GREAT BARRIER REEF
// Outlook Report 2014
Existing protection and management
Outlook Report 2009: Overall summary of existing protection and management
Management effectiveness challenges are evident for those management topics which are broad in scale and complex socially, biophysically and jurisdictionally (for example climate change, coastal development, water quality and fishing). Effectiveness is strongest on issues that are limited in scale, intensity or complexity (for example defence and scientific research). While significant improvements have been made in reducing the impacts of fishing in the Great Barrier Reef, such as bycatch reduction devices, effort controls and closures, important risks to the ecosystem remain from the targeting of predators, the death of incidentally caught species of conservation concern, illegal fishing and poaching. The flow on ecosystem effects of losing predators, such as sharks and coral trout, as well as further reducing populations of herbivores, such as the threatened dugong, are largely unknown but have the potential to alter food web interrelationships and reduce resilience across the ecosystem. Non-extractive uses within the Great Barrier Reef, such as commercial marine tourism, shipping and defence activities, are independently assessed as more effectively managed and are a lower risk to the ecosystem; however the risk of introduced species is likely to increase with projected increases in shipping when global economic recovery occurs. While many of the management measures employed in the Great Barrier Reef Region and beyond are making a positive difference, for example the Great Barrier Reef Marine Park Zoning Plan 2003, the ability to address cumulative impacts is weak.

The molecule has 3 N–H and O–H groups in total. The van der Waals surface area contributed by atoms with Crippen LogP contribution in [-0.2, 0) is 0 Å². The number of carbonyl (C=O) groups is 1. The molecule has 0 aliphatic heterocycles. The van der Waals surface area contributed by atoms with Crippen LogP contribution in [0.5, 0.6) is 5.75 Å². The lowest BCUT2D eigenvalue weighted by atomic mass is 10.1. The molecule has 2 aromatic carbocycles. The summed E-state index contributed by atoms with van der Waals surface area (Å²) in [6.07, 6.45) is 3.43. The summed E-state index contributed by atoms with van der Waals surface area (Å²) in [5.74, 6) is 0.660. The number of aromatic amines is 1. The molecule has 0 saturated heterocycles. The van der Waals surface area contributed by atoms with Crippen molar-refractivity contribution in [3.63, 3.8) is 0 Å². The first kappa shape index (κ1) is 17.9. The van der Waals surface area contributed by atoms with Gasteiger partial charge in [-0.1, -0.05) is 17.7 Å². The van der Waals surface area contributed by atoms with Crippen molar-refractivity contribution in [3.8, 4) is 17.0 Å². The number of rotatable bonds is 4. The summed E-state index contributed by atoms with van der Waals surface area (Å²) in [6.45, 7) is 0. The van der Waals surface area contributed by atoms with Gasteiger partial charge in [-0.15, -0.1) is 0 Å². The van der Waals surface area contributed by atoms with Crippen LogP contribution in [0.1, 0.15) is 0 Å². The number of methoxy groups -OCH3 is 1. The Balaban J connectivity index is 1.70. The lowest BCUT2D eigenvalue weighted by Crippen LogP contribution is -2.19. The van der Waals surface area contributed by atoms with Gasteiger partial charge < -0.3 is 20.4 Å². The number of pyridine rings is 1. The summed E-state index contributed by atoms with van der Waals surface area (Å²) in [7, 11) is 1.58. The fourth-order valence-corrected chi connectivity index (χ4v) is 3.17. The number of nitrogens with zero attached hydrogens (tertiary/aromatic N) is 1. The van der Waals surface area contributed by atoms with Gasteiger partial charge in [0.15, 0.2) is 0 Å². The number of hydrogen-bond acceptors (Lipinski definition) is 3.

Protection and management of the Great Barrier Reef Region (the Region) is a partnership between many government agencies, stakeholders and community members, with activities both on the water and in the catchment. An understanding of the effectiveness of these activities is an important component in determining the likely resilience of the Region’s ecosystem and heritage values, assessing the major risks that remain for the Great Barrier Reef and predicting its outlook. The effectiveness of existing measures to protect and manage the Region’s ecosystem was independently assessed in the Great Barrier Reef Outlook Report 2009.1 A similar assessment by four independent reviewers has been undertaken for this report, with additional emphasis on the effectiveness of measures to protect and manage heritage values. The assessment considers the activities of all government agencies and other contributors that play a role in protection and management of the Region.
7.1.1 Roles and responsibilities
Protection and management responsibilities within the Region: Both the Australian and Queensland governments have direct legislative responsibilities within the Region (Figure 7.1). Under Australia’s constitution, regulation of natural resource management and environment protection are primarily the responsibility of state governments — in this case, Queensland. However, the Great Barrier Reef and Australia’s world and national heritage properties are protected through national regulation. The Great Barrier Reef Marine Park Act 1975 (the Act) establishes the Great Barrier Reef Marine Park Authority and governs its operations. The main object of the Act is to provide for the long-term protection and conservation of the environment, biodiversity and heritage values of the Great Barrier Reef Region. The Great Barrier Reef Marine Park Authority manages the Great Barrier Reef Marine Park (see Figure 1.1) in accordance with the Act. This Commonwealth marine protected area is complemented by the Queensland Great Barrier Reef Coast Marine Park in adjacent Queensland waters.
Both the Australian and Queensland governments have legislative responsibilities within the Region.